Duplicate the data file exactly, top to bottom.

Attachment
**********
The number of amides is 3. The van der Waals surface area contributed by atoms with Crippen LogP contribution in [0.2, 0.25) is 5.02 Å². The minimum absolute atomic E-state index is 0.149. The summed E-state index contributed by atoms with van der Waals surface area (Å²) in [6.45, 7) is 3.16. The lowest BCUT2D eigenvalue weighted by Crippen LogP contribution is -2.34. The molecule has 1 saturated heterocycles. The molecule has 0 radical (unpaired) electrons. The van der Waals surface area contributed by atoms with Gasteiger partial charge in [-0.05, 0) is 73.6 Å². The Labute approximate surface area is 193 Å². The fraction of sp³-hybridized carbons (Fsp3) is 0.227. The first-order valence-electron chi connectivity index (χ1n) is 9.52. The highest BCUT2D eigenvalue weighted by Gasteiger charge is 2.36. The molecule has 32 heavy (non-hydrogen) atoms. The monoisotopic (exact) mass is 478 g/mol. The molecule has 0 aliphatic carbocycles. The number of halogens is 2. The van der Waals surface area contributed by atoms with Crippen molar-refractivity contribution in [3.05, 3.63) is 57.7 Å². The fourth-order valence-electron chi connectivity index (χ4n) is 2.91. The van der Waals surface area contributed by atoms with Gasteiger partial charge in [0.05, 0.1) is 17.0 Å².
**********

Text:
The number of amides is 3. The van der Waals surface area contributed by atoms with Crippen LogP contribution in [0.2, 0.25) is 5.02 Å². The minimum absolute atomic E-state index is 0.149. The summed E-state index contributed by atoms with van der Waals surface area (Å²) in [6.45, 7) is 3.16. The lowest BCUT2D eigenvalue weighted by Crippen LogP contribution is -2.34. The molecule has 1 saturated heterocycles. The molecule has 0 radical (unpaired) electrons. The van der Waals surface area contributed by atoms with Gasteiger partial charge in [-0.05, 0) is 73.6 Å². The Labute approximate surface area is 193 Å². The fraction of sp³-hybridized carbons (Fsp3) is 0.227. The first-order valence-electron chi connectivity index (χ1n) is 9.52. The highest BCUT2D eigenvalue weighted by Gasteiger charge is 2.36. The molecule has 32 heavy (non-hydrogen) atoms. The monoisotopic (exact) mass is 478 g/mol. The molecule has 0 aliphatic carbocycles. The number of halogens is 2. The van der Waals surface area contributed by atoms with Crippen molar-refractivity contribution in [3.05, 3.63) is 57.7 Å². The fourth-order valence-electron chi connectivity index (χ4n) is 2.91. The van der Waals surface area contributed by atoms with Gasteiger partial charge in [0.05, 0.1) is 17.0 Å².